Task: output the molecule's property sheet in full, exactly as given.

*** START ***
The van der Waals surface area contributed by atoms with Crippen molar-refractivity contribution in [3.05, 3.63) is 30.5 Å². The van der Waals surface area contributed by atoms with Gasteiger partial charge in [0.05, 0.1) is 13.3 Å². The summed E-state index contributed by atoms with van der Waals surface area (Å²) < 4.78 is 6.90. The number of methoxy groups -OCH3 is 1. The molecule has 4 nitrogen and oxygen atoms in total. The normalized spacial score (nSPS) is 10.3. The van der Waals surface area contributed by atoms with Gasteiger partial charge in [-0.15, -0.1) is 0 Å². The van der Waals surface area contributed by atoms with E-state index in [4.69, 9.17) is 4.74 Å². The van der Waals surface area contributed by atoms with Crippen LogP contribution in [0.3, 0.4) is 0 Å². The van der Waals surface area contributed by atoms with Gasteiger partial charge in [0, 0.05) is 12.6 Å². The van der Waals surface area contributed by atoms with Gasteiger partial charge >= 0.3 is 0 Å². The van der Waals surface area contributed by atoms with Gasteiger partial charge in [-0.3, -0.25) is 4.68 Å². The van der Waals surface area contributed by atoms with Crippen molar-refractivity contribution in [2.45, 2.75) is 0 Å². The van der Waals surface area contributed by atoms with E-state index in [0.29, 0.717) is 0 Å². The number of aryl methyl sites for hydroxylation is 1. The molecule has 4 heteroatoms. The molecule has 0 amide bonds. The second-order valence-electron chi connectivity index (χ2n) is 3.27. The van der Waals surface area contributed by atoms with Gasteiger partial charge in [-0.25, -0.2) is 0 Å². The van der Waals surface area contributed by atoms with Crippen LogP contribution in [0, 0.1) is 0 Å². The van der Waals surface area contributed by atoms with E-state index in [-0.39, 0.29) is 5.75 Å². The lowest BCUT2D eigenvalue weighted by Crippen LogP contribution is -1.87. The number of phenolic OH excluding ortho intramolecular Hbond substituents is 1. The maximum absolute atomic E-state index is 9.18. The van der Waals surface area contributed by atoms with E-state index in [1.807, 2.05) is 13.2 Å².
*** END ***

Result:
The van der Waals surface area contributed by atoms with Crippen molar-refractivity contribution in [3.05, 3.63) is 30.5 Å². The van der Waals surface area contributed by atoms with Gasteiger partial charge in [0.05, 0.1) is 13.3 Å². The summed E-state index contributed by atoms with van der Waals surface area (Å²) < 4.78 is 6.90. The number of methoxy groups -OCH3 is 1. The molecule has 4 nitrogen and oxygen atoms in total. The normalized spacial score (nSPS) is 10.3. The van der Waals surface area contributed by atoms with Gasteiger partial charge in [-0.15, -0.1) is 0 Å². The van der Waals surface area contributed by atoms with E-state index in [4.69, 9.17) is 4.74 Å². The van der Waals surface area contributed by atoms with Crippen LogP contribution in [0.3, 0.4) is 0 Å². The van der Waals surface area contributed by atoms with Gasteiger partial charge in [0, 0.05) is 12.6 Å². The van der Waals surface area contributed by atoms with Gasteiger partial charge >= 0.3 is 0 Å². The van der Waals surface area contributed by atoms with Gasteiger partial charge in [-0.3, -0.25) is 4.68 Å². The van der Waals surface area contributed by atoms with Crippen molar-refractivity contribution in [2.45, 2.75) is 0 Å². The van der Waals surface area contributed by atoms with E-state index in [0.29, 0.717) is 0 Å². The number of aryl methyl sites for hydroxylation is 1. The molecule has 4 heteroatoms. The molecule has 0 amide bonds. The second-order valence-electron chi connectivity index (χ2n) is 3.27. The van der Waals surface area contributed by atoms with Gasteiger partial charge in [-0.25, -0.2) is 0 Å². The van der Waals surface area contributed by atoms with Crippen LogP contribution in [0, 0.1) is 0 Å². The van der Waals surface area contributed by atoms with E-state index in [-0.39, 0.29) is 5.75 Å². The lowest BCUT2D eigenvalue weighted by Crippen LogP contribution is -1.87. The number of phenolic OH excluding ortho intramolecular Hbond substituents is 1. The maximum absolute atomic E-state index is 9.18. The van der Waals surface area contributed by atoms with E-state index in [1.807, 2.05) is 13.2 Å².